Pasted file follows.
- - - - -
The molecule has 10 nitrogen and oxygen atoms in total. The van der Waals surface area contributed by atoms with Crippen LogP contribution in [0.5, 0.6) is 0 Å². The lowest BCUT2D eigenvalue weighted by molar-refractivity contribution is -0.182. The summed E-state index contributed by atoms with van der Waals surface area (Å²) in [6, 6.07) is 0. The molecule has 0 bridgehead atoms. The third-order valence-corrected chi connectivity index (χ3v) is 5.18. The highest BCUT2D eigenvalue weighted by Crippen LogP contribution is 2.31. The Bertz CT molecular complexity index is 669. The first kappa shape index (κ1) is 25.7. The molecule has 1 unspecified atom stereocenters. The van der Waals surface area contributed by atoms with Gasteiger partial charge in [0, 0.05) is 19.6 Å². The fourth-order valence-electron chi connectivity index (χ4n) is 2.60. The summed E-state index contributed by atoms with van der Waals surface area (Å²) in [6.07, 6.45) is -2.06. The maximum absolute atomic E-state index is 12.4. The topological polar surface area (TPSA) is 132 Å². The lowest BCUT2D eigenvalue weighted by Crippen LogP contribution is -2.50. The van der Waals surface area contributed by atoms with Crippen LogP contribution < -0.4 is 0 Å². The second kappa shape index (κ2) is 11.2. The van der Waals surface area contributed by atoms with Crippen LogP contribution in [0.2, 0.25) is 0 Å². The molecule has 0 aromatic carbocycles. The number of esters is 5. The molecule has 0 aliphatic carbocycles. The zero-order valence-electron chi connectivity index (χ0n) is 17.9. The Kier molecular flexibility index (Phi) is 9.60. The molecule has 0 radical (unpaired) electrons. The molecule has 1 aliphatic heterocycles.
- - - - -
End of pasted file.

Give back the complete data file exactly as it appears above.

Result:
The molecule has 10 nitrogen and oxygen atoms in total. The van der Waals surface area contributed by atoms with Crippen LogP contribution in [0.5, 0.6) is 0 Å². The lowest BCUT2D eigenvalue weighted by molar-refractivity contribution is -0.182. The summed E-state index contributed by atoms with van der Waals surface area (Å²) in [6, 6.07) is 0. The molecule has 0 bridgehead atoms. The third-order valence-corrected chi connectivity index (χ3v) is 5.18. The highest BCUT2D eigenvalue weighted by Crippen LogP contribution is 2.31. The Bertz CT molecular complexity index is 669. The first kappa shape index (κ1) is 25.7. The molecule has 1 unspecified atom stereocenters. The van der Waals surface area contributed by atoms with Gasteiger partial charge in [0, 0.05) is 19.6 Å². The fourth-order valence-electron chi connectivity index (χ4n) is 2.60. The summed E-state index contributed by atoms with van der Waals surface area (Å²) in [6.07, 6.45) is -2.06. The maximum absolute atomic E-state index is 12.4. The topological polar surface area (TPSA) is 132 Å². The lowest BCUT2D eigenvalue weighted by Crippen LogP contribution is -2.50. The van der Waals surface area contributed by atoms with Crippen LogP contribution < -0.4 is 0 Å². The second kappa shape index (κ2) is 11.2. The van der Waals surface area contributed by atoms with Crippen LogP contribution in [0.2, 0.25) is 0 Å². The molecule has 0 aromatic carbocycles. The number of esters is 5. The molecule has 0 aliphatic carbocycles. The zero-order valence-electron chi connectivity index (χ0n) is 17.9. The Kier molecular flexibility index (Phi) is 9.60. The molecule has 0 radical (unpaired) electrons. The molecule has 1 aliphatic heterocycles.